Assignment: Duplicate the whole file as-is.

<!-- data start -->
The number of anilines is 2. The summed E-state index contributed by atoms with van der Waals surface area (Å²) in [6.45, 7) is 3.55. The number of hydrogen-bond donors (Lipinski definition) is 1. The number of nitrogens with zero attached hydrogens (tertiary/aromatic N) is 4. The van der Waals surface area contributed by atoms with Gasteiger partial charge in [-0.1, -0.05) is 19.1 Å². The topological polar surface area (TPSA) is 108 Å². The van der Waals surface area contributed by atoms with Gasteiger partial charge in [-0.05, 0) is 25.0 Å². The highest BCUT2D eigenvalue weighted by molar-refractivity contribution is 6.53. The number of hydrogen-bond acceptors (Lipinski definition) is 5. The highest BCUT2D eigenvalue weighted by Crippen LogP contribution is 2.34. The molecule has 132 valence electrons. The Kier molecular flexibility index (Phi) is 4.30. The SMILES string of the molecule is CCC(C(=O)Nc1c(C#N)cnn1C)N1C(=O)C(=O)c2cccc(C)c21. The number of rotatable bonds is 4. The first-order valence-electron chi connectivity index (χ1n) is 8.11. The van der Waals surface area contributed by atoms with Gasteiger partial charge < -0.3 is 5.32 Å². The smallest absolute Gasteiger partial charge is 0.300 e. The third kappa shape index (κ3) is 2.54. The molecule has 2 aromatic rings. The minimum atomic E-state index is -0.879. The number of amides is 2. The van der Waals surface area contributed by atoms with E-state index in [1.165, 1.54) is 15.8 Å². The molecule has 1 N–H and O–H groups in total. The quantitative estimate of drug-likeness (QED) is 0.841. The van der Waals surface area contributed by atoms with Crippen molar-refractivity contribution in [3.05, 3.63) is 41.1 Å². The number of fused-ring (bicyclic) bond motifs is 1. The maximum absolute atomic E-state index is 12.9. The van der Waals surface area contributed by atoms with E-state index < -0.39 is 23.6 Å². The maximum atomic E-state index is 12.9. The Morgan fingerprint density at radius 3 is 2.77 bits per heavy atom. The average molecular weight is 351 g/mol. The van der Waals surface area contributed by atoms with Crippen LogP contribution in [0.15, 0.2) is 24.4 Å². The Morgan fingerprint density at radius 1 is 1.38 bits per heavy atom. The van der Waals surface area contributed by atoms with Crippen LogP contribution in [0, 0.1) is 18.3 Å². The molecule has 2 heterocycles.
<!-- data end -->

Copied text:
The number of anilines is 2. The summed E-state index contributed by atoms with van der Waals surface area (Å²) in [6.45, 7) is 3.55. The number of hydrogen-bond donors (Lipinski definition) is 1. The number of nitrogens with zero attached hydrogens (tertiary/aromatic N) is 4. The van der Waals surface area contributed by atoms with Gasteiger partial charge in [-0.1, -0.05) is 19.1 Å². The topological polar surface area (TPSA) is 108 Å². The van der Waals surface area contributed by atoms with Gasteiger partial charge in [-0.05, 0) is 25.0 Å². The highest BCUT2D eigenvalue weighted by molar-refractivity contribution is 6.53. The number of hydrogen-bond acceptors (Lipinski definition) is 5. The highest BCUT2D eigenvalue weighted by Crippen LogP contribution is 2.34. The molecule has 132 valence electrons. The Kier molecular flexibility index (Phi) is 4.30. The SMILES string of the molecule is CCC(C(=O)Nc1c(C#N)cnn1C)N1C(=O)C(=O)c2cccc(C)c21. The number of rotatable bonds is 4. The first-order valence-electron chi connectivity index (χ1n) is 8.11. The van der Waals surface area contributed by atoms with Gasteiger partial charge < -0.3 is 5.32 Å². The smallest absolute Gasteiger partial charge is 0.300 e. The third kappa shape index (κ3) is 2.54. The molecule has 2 aromatic rings. The minimum atomic E-state index is -0.879. The number of amides is 2. The van der Waals surface area contributed by atoms with E-state index in [1.165, 1.54) is 15.8 Å². The molecule has 1 N–H and O–H groups in total. The quantitative estimate of drug-likeness (QED) is 0.841. The van der Waals surface area contributed by atoms with Crippen molar-refractivity contribution in [3.05, 3.63) is 41.1 Å². The number of fused-ring (bicyclic) bond motifs is 1. The maximum absolute atomic E-state index is 12.9. The van der Waals surface area contributed by atoms with E-state index < -0.39 is 23.6 Å². The maximum atomic E-state index is 12.9. The Morgan fingerprint density at radius 3 is 2.77 bits per heavy atom. The average molecular weight is 351 g/mol. The van der Waals surface area contributed by atoms with Crippen LogP contribution in [0.15, 0.2) is 24.4 Å². The Morgan fingerprint density at radius 1 is 1.38 bits per heavy atom. The van der Waals surface area contributed by atoms with Crippen LogP contribution in [0, 0.1) is 18.3 Å². The molecule has 2 heterocycles.